Among the issues to be discussed are earlier resolutions relating to Internet Protocol based networks, ITU's role with regard to international public policy issues pertaining to the Internet and the management of Internet resources, including domain names and addresses, and roles of administrations of member states in the management of internationalized (multilingual) domain names.
There was also concern at the WCIT on the effects of the treaty, with some observers and participants in the discussions worried that provisions on security and spam will give some countries cover to censor Web content. Some analysts though argued that countries that want to censor the Internet already do so within their own borders.
The U.S., U.K. and some other delegations to the conference did not sign the treaty as they were worried at the outset about provisions on Internet governance and content. The U.S. and its allies maintained that the ITU, a telecommunications body, should have no role in the regulation of the Internet.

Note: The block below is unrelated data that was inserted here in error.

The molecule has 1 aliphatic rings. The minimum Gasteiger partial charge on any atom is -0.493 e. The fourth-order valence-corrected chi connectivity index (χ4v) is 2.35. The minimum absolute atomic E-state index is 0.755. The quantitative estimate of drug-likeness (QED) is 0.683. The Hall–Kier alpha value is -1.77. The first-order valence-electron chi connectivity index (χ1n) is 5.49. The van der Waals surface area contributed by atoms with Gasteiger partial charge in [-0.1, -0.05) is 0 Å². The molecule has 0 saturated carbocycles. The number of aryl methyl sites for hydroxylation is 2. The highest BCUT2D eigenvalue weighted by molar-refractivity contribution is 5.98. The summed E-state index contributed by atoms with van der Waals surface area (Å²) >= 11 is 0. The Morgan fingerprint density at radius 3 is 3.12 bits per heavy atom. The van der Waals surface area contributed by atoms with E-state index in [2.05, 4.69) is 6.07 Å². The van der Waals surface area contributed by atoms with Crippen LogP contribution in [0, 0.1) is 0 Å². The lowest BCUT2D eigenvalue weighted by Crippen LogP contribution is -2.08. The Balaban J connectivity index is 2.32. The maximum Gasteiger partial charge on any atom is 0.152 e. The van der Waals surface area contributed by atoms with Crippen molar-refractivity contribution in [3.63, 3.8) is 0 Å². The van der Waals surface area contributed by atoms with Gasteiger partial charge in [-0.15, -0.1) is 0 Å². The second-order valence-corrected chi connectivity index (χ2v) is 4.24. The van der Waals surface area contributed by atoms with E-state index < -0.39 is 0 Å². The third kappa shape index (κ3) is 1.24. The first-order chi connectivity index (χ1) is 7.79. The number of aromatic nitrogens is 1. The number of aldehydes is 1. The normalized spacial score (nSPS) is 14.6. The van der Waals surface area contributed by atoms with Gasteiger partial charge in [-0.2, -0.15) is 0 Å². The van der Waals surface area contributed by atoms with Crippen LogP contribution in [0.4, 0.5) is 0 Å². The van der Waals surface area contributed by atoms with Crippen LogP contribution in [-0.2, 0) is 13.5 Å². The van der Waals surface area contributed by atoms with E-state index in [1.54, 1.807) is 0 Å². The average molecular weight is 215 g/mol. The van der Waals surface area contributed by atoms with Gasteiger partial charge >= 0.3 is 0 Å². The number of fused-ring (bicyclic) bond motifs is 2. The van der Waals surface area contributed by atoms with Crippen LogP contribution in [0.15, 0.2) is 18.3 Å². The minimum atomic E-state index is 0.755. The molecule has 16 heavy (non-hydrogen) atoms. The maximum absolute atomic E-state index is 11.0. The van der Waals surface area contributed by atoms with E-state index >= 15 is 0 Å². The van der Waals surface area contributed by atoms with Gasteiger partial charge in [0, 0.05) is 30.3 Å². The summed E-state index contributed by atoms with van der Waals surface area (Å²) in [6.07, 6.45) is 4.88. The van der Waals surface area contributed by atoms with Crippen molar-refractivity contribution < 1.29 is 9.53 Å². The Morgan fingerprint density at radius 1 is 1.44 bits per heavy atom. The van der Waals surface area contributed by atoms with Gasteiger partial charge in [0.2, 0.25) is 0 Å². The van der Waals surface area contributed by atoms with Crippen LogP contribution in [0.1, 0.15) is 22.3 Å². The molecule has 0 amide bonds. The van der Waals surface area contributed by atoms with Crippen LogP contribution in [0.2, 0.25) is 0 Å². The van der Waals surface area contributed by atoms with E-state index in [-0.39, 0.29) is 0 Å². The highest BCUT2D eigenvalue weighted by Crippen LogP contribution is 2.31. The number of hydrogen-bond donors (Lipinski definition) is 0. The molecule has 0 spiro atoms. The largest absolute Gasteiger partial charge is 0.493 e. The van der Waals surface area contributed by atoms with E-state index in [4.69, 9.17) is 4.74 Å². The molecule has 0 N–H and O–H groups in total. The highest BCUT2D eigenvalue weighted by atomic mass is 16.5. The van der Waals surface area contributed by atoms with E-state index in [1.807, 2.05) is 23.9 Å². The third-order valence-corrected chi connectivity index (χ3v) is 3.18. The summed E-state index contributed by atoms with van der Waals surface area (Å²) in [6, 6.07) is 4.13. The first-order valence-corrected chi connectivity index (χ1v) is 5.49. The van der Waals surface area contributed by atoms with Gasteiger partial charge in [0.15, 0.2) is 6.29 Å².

89 signatory countries representing not just most of the world's people, but an even greater majority of the world's unconnected people have signed the treaty at the WCIT, Touré said on Wednesday. Other countries can accede to the treaty between now and when it comes into force in January 2015. "Indeed we already have a number of countries that have requested details on how they should go about acceding to the treaty," Touré said.
Much of the management of the Internet, including its numbering and naming system is currently in the hands of the Internet Corporation for Assigned Names and Numbers (ICANN) under contract with the U.S. government. There have been demands that the U.S. should cut its funding to the ITU.